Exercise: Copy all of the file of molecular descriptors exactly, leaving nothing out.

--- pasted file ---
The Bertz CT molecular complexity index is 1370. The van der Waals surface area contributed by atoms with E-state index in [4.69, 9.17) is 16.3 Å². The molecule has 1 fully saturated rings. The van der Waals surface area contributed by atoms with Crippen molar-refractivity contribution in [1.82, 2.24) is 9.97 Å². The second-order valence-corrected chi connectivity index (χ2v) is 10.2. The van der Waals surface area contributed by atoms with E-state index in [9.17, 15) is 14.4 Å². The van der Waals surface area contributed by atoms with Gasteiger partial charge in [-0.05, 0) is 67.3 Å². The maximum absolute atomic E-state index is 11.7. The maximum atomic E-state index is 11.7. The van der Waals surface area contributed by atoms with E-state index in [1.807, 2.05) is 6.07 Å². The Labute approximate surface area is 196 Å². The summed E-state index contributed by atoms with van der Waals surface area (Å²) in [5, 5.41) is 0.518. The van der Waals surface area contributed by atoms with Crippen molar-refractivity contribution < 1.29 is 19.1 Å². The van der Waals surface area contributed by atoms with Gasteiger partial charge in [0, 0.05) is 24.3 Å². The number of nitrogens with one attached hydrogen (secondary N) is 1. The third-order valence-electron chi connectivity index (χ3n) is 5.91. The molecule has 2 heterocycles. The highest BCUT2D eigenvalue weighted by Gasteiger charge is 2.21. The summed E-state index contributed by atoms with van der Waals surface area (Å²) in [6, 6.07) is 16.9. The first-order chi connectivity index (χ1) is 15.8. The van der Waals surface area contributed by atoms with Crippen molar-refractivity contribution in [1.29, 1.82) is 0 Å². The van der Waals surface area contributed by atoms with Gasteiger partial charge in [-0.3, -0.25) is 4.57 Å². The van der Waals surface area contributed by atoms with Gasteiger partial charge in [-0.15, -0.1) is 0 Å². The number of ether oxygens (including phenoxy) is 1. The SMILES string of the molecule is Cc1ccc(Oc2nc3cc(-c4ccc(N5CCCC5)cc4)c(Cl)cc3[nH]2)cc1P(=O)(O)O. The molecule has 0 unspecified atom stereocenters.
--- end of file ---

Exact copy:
The Bertz CT molecular complexity index is 1370. The van der Waals surface area contributed by atoms with E-state index in [4.69, 9.17) is 16.3 Å². The molecule has 1 fully saturated rings. The van der Waals surface area contributed by atoms with Crippen molar-refractivity contribution in [1.82, 2.24) is 9.97 Å². The second-order valence-corrected chi connectivity index (χ2v) is 10.2. The van der Waals surface area contributed by atoms with E-state index in [9.17, 15) is 14.4 Å². The van der Waals surface area contributed by atoms with Gasteiger partial charge in [-0.05, 0) is 67.3 Å². The maximum absolute atomic E-state index is 11.7. The maximum atomic E-state index is 11.7. The van der Waals surface area contributed by atoms with E-state index in [1.807, 2.05) is 6.07 Å². The Labute approximate surface area is 196 Å². The summed E-state index contributed by atoms with van der Waals surface area (Å²) in [5, 5.41) is 0.518. The van der Waals surface area contributed by atoms with Crippen molar-refractivity contribution < 1.29 is 19.1 Å². The van der Waals surface area contributed by atoms with Gasteiger partial charge in [0, 0.05) is 24.3 Å². The number of nitrogens with one attached hydrogen (secondary N) is 1. The third-order valence-electron chi connectivity index (χ3n) is 5.91. The molecule has 2 heterocycles. The highest BCUT2D eigenvalue weighted by Gasteiger charge is 2.21. The summed E-state index contributed by atoms with van der Waals surface area (Å²) in [6, 6.07) is 16.9. The first-order chi connectivity index (χ1) is 15.8. The van der Waals surface area contributed by atoms with Crippen molar-refractivity contribution in [1.29, 1.82) is 0 Å². The van der Waals surface area contributed by atoms with Gasteiger partial charge in [-0.3, -0.25) is 4.57 Å². The van der Waals surface area contributed by atoms with Gasteiger partial charge in [-0.15, -0.1) is 0 Å². The number of ether oxygens (including phenoxy) is 1. The SMILES string of the molecule is Cc1ccc(Oc2nc3cc(-c4ccc(N5CCCC5)cc4)c(Cl)cc3[nH]2)cc1P(=O)(O)O. The molecule has 0 unspecified atom stereocenters.